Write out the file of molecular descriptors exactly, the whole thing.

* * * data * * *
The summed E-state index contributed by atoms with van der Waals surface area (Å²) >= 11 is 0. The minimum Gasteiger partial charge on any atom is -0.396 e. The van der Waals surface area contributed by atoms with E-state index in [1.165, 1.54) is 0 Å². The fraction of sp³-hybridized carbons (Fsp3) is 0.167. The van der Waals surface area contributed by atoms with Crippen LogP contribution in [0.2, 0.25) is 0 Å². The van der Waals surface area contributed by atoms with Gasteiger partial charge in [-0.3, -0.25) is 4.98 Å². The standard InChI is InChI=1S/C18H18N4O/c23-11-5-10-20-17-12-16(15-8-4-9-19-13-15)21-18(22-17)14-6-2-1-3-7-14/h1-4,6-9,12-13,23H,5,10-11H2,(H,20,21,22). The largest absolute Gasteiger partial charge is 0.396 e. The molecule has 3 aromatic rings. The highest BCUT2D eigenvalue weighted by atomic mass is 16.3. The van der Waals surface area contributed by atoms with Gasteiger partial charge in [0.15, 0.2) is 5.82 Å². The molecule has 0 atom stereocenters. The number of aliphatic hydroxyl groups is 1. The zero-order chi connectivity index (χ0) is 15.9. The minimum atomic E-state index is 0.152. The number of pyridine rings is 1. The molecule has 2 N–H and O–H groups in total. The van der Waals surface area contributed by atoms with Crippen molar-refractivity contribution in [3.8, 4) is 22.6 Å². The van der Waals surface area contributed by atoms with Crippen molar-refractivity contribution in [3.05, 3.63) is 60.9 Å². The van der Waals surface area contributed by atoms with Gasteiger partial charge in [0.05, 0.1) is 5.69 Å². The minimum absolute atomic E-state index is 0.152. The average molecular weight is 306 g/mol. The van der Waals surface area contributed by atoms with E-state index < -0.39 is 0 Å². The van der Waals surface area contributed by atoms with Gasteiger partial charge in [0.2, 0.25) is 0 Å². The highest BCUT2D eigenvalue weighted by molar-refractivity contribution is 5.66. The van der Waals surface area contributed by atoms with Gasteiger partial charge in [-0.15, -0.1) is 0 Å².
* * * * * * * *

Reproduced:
The summed E-state index contributed by atoms with van der Waals surface area (Å²) >= 11 is 0. The minimum Gasteiger partial charge on any atom is -0.396 e. The van der Waals surface area contributed by atoms with E-state index in [1.165, 1.54) is 0 Å². The fraction of sp³-hybridized carbons (Fsp3) is 0.167. The van der Waals surface area contributed by atoms with Crippen LogP contribution in [0.2, 0.25) is 0 Å². The van der Waals surface area contributed by atoms with Gasteiger partial charge in [-0.3, -0.25) is 4.98 Å². The standard InChI is InChI=1S/C18H18N4O/c23-11-5-10-20-17-12-16(15-8-4-9-19-13-15)21-18(22-17)14-6-2-1-3-7-14/h1-4,6-9,12-13,23H,5,10-11H2,(H,20,21,22). The largest absolute Gasteiger partial charge is 0.396 e. The molecule has 3 aromatic rings. The highest BCUT2D eigenvalue weighted by atomic mass is 16.3. The van der Waals surface area contributed by atoms with Gasteiger partial charge in [0.15, 0.2) is 5.82 Å². The molecule has 0 atom stereocenters. The number of aliphatic hydroxyl groups is 1. The zero-order chi connectivity index (χ0) is 15.9. The minimum atomic E-state index is 0.152. The number of pyridine rings is 1. The molecule has 2 N–H and O–H groups in total. The van der Waals surface area contributed by atoms with Crippen molar-refractivity contribution in [3.8, 4) is 22.6 Å². The van der Waals surface area contributed by atoms with Crippen molar-refractivity contribution in [3.05, 3.63) is 60.9 Å². The van der Waals surface area contributed by atoms with Gasteiger partial charge in [0.05, 0.1) is 5.69 Å². The minimum absolute atomic E-state index is 0.152. The average molecular weight is 306 g/mol. The van der Waals surface area contributed by atoms with E-state index < -0.39 is 0 Å². The van der Waals surface area contributed by atoms with Gasteiger partial charge in [0.2, 0.25) is 0 Å². The highest BCUT2D eigenvalue weighted by molar-refractivity contribution is 5.66. The van der Waals surface area contributed by atoms with Gasteiger partial charge in [-0.15, -0.1) is 0 Å².